What To Know Before You Sign Your Korea Teaching Contract

What To Know Before You Sign Your Korea Teaching Contract

So you have made the decision to come to South Korea to be an English teacher. As we reach the halfway point of our time in Korea, it’s a good time for us to reflect. There are certainly a few things I wish I had known before signing my teaching contract. These tips are to help you before you sign yours. You are going to be in a strange, new country, having amazing experiences. It is such an underrated travel destination full of mystery and steeped in traditions.

You will want to make the most of your time here. To ensure your time isn’t hindered by a shitty school, read on! These tips have come from my own personal experience, and from speaking to other ESL teachers.

Not All Teaching Jobs in Korea Are the Same

There are two main types of teaching jobs in Korea: public and private. Both have their pros and cons. I chose to work at a Hagwon, which is a private academy. You may have heard a few (or a lot) of horror stories about Hagwons. They aren’t all bad, but the jobs are very hit and miss. Know what you are looking for in a job before you start applying so that when those offers start coming in you don’t just jump on the first one.

Pros of working at a private academy

  • They generally offer higher salaries than public schools
  • You won’t be the only foreign teaching there. At my academy there are ten other foreign teachers
  • Smaller class sizes
  • You have the freedom to choose where you want to work/live

Cons of working at a private academy

  • They are a business, and a lot of them can be shady. The owners (aka directors) can be very greedy, and only in it for the money. This is not the case for every hagwon, but it’s something to be aware of if you decide to work in a private academy.
  • You will get less vacation time. A maximum of two weeks vacation over the course of 12 months, and National holidays. This is less than you will get if you work in a public school, and almost certainly a lot less than what you would normally get in your home country.
  • Job security is not guaranteed, your academy could be open as normal one week, and closed down the next.

Pros of working at a public school

  • More vacation time. All National holidays as well as school holidays. That adds up to around five weeks of vacation a year. Definitely not a bad deal.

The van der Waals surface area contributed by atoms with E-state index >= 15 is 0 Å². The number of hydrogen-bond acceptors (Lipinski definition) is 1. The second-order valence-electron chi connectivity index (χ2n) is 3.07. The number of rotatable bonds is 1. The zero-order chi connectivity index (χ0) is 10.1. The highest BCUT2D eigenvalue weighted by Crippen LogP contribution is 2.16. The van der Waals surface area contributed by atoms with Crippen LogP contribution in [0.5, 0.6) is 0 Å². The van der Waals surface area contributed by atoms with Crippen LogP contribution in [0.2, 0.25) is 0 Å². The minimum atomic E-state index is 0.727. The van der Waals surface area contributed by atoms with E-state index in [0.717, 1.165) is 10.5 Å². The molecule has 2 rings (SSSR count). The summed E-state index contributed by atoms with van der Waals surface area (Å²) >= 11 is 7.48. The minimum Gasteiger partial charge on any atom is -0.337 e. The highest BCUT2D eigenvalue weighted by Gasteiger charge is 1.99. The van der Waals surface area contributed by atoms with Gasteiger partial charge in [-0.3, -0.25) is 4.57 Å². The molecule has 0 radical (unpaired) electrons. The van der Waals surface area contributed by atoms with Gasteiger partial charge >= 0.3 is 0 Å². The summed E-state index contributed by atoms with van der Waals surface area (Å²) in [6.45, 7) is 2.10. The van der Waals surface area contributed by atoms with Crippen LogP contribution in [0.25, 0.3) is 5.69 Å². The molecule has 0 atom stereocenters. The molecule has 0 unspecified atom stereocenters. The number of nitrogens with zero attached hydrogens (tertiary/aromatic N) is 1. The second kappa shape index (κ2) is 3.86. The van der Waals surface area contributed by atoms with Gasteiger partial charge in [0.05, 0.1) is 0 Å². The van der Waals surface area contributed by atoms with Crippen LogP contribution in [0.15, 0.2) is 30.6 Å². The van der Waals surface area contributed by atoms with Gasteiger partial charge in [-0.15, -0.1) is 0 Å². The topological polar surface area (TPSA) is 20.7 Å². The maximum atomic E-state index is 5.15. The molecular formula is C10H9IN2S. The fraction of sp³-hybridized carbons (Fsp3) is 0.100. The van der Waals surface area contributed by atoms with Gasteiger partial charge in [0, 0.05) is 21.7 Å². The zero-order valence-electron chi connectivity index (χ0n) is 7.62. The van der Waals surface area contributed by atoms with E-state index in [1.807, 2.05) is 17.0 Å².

• You will have a lot of desk time. This could be taken as a pro or a con. It’s extra time to do whatever you want, so I would count it as a pro. I have friends that have previously worked at public schools. They got a lot of movie watching done at their desk time.

Cons of working at a public school

  • Large class sizes
  • You don’t get to choose where you will be placed. You can state your preference when you apply, but this is not guaranteed. If you want to be living somewhere specific, then public might not be the route for you.
  • Salary is non negotiable. I mentioned earlier that you can negotiate your salary when working at a private academy. This is not the case for public schools. Take it or leave it.

Halloween at my hagwon

Research. Research. Research!

I cannot stress this enough. Korean hagwons and public schools don’t have government ratings/reports like in New Zealand, Australia and the USA. The experience you will have in Korea will be highly dependent on your school. Use blacklists like this one to search for schools to avoid. It’s illegal for current employees to make defamation statements about their current workplaces (it is written into my current contract, I kid you not), so you may have to dig a little for up to date reviews. Doing your due diligence could save you from ending up at an awful school.

Someone once told me that 60% of your life is spent at work, so if things at work aren’t going great, then it can cause added stress in other areas in your life.